Charting a course to a brighter pensions future

Jun 01, 2018

Rose Leonard of Zurich warns employers of the implications of Ireland’s recent pension reform roadmap.

Earlier this year, the government announced wide-ranging changes to pensions in Ireland in its Roadmap for Pensions Reform 2018-2023. The roadmap comprised six separate strands, several of which will have implications for employers, according to Zurich’s Head of Corporate Distribution & Customer Relationships, Rose Leonard.
The six strands include reform of the State scheme; building “Retirement Readiness” – the introduction of a new auto-enrolment retirement savings system in 2022; improvements in pension scheme governance and regulation; measures to improve the operation of defined benefit schemes; public service pensions reform; and greater individual flexibility to offer support for fuller working lives in both public and private sector employment.

State scheme reform 

“The reform of the State scheme involves examining proposals to explicitly link future changes in pension rates of payment to changes in the consumer price index and to life expectancy. It also introduces the Total Contributions Approach (TCA) for the State Contributory Pension. The TCA would be a new method for calculating entitlement to the State contributory pension whereby the level of pension would be directly proportionate to the number of social insurance contributions made by a person over his or her working life.” 

Significant credits would be granted to people who have taken time out of the workplace to perform caring duties. “The TCA would result in a fairer system for people who have left employment for periods during their lives to care for others, including their own children,” says Leonard. “All contributions will be taken into account under the proposed system. Any change to the State pension age after 2035 will take increases in life expectancy into account. This may result in further increases in the State pension age, but 13 years notice will be given of any change. The Government also plans to address the sustainability of the scheme possibly by looking at amalgamating PRSI and USC.”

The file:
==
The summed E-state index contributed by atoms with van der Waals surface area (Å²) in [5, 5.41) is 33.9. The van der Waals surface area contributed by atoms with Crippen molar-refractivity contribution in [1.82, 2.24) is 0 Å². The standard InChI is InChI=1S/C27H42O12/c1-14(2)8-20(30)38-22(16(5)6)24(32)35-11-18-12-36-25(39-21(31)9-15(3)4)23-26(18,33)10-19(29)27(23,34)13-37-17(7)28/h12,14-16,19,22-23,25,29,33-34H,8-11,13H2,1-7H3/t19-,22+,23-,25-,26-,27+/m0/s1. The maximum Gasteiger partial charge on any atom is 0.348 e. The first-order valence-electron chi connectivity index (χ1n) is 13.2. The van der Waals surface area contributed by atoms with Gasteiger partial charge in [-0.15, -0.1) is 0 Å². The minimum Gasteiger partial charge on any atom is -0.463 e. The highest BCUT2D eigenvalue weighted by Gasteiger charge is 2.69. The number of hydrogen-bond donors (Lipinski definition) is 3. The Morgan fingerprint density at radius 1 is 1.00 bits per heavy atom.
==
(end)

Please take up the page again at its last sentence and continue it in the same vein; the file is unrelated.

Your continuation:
Retirement readiness

The second strand is about building retirement readiness. “This is the strand that will affect employers most as it involves the introduction of a mandatory auto-enrolment pension scheme,” Leonard points out. “The ambition is for employers to match employee contributions euro for euro up to a maximum level of 6% each. The State would contribute at a ratio of one third of the employee contribution.”

There are clear benefits to the introduction of an auto-enrolment system, as demonstrated by the  successful introduction of such a scheme in the UK some years ago. “It could certainly encourage some of the two-thirds of private sector workers who aren’t currently covered by a pension scheme into the long-term savings habit,” she says. “That’s the positive side. However, 14% contributions between employer, employee and the State will not produce an adequate pension unless the person starts contributing very early in his or her working life. People need to start contributing to pension schemes once they commence employment.”

 “One of the issues to be considered is the lack of trust in the State to deliver its benefits in the long-term”, Leonard adds. “Look what happened to the National Pensions Reserve Fund which was diverted to the banks during the financial crash. Also, people who remember getting more generous benefits from PRSI contributions back in the 1980s and 1990s than they get today may not have much confidence in the Government to maintain promised benefits in this instance.”